SimplE [Kazemi and Poole2018]      24.2    83.8  72.7      58.8    94.7  94.2 
RotatE [Sun et al.2019]  162  57.5  31.0  74  80.6  61.8  636  84.2  66.2  627  94.6  93.0 
QuatE [Zhang et al.2019]  182  52.6  27.0  37  79.1  56.1  402  81.9  58.0  386  95.7  92.8 
PTransE [Lin et al.2015a]  207  51.4    58  84.2               
KALE [Guo et al.2016]  225  47.5  21.3  73  76.2  52.3  252  83.3  39.5  241  94.4  53.2 
RUGE [Guo et al.2018]  203  55.3  28.5  97  86.5  76.8             
ComplExNNE+AER [Ding et al.2018]  193  57.3  29.3  116  87.4  80.3  481  83.5  61.9  450  94.8  94.3 
LogicENN (our work)  175  66.9  40.2  112  87.4  76.6  368  84.2  66.3  357  94.8  92.3 
To show the capability of LogicENN, we evaluated it on the link prediction task. The task is to complete a triple when or missing, i.e. to predict given or given . For evaluation, we will use Mean Rank (MR), Mean Reciprocal Rank (MRR) and Hit@10 in the raw and filtered settings as reported in [Wang et al.2017, Lin et al.2015b].
Datasets.
We used FB15k and WN18 with the settings reported in [Bordes et al.2013]. We used the rules reported in [Guo et al.2018] for FB15k, and the rules in [Guo et al.2016] for WN18. The confidence levels of rules are supposed to be no less than 0.8. Totally we used 454 rules for FB15k and 14 rules for WN18. As both data sets are reported [Dettmers et al.2018] to have the inverse of triples in their test sets, it is argued that the increase of performance of some models might be due to the fact that models have learned more from the inverses rather the graph itself. Using these data sets to compare just the rulebased models would be fine as all are using rules, e.g. experiments of RUGE [Guo et al.2018]. However when one wants to compare rulebased with nonrulebased models, it would be better to use a data set which has not much inverses. As FB15k237 has already addressed this, we used it to compare LogicENN with other nonrulebased models.
To formulate rules, we categorized them according to their definitions in Table 6. We did grounding for all rules except for those denoted by NC, as well as equivalence and implication since LogicENN does not need them by formulation (see Sec. 3). To maximize the utility of inferencing, like RUGE, we take as valid groundings whose premise triples are observed in the training set, while conclusion triples are not.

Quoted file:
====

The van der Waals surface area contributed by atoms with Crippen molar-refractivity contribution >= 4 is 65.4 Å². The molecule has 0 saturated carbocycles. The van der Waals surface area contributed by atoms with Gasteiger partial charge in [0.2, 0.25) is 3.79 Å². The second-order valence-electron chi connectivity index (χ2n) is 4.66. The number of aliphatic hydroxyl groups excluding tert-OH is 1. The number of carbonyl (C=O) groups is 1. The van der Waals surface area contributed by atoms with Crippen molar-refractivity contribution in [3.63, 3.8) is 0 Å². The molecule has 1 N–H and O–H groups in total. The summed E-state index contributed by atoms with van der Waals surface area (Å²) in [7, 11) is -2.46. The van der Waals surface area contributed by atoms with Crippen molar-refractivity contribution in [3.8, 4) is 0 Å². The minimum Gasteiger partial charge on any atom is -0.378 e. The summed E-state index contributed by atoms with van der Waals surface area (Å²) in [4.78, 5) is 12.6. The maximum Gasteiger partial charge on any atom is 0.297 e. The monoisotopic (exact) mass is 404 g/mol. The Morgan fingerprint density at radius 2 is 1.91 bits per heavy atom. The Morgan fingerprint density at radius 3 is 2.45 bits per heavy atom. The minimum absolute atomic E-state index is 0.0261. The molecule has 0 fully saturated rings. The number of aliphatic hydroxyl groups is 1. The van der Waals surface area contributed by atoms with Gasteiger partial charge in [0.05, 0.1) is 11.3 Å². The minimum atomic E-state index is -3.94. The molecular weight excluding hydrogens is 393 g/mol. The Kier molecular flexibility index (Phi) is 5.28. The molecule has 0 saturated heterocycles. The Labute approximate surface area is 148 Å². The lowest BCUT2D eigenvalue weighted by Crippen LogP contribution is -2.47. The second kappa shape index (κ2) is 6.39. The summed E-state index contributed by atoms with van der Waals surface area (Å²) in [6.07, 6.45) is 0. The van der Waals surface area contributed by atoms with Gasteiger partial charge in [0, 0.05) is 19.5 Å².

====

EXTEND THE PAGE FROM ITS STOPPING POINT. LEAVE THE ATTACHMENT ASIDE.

MR  Hit@10  MRR  
ReLU  ReLU  ReLU  
With No Rule  320  430  42.2  36.6  18.1  15.2 
Inverse  187  180  62.1  59.3  37.7  35.2 
Implication  321  421  40.5  37.1  18.2  16.4 
Symmetry  299  387  42.2  37.9  18.5  17.2 
Equivalence  302  330  41.7  38.4  19  17.7 
Composition  303  391  41  37.1  18.1  16 
Raw  Filtered  

MR  Hits@10  MR  Hits@10  
ComplEx  620  25.4  457  45.7 
ComplExN3  553  29.7  421  50.0 
ConvE  489  28.4  246  49.1 
ASRCOMPLEX  570  26.3  420  46.1 
RotatE  374  33.3  258  47.1 
QuatE  354  32.2  161  48.3 
LogicENN  454  34.7  424  47.3 
Experimental Setup.
To select the structure of the model, we tried different settings for the number of neurons/layers and types of activation functions. Two of the best settings were LogicENN
and LogicENN which both had 3 hidden layers with 1k, 2k and 200 neurons respectively. The 4th layer was the output layer where the number of neurons were equal to the number of relationships in the datasets.In LogicENN we used ReLU on all hidden layers and in LogicENN we used Sigmoid as activation functions between layers and ReLU on the last hidden layer. Both of LogicENN and LogicENN were combined with each of rules we used. When models were armed with all existing rules for a dataset, we denote them by LogicENN and LogicENN respectively. Moreover, LogicENN denotes our approach when we have added the reverse of triples in the target data set, as also done in [Lacroix et al.2018].
We implemented the models in PyTorch and used the Adam optimizer for training. We select the optimal hyperparameters of our models by early validation stopping according to MRR on the validation set. We restricted the iterations to 2000. For basic models of LogicENN
and LogicENN which integrate no rules, we created 100 minibatches on each dataset. We tuned the embedding dimensionality in {}, the learning rate in {} and the ratio of negatives over positive training samples in {}. The optimal configuration for both LogicENN and LogicENN are: = 200, = 0.001, = 8 on FB15k; and = 200, = 0.001, = 5 on WN18. Based on LogicENN and LogicENN with their optimal configurations, we further tuned the regularization coefficient in {} and slack variables in {} for different types of rules (see Table 6) to obtain all optimal hyperparameters of LogicENN and LogicENN which integrate all rules in datasets. For LogicENN, we find the following hyperparameters are optimal: = 0.05, = 1, = 0.5, = 5, = 0.1, = 3 on FB15k; = 0.01, = 0.1 on WN18. The optimal configurations of LogicENN on FB15k are : = 0.05, = 0.5, = 0.1, = 3, = 0.1, = 3. For WN18 they are = 0.005, = 0.1.Results.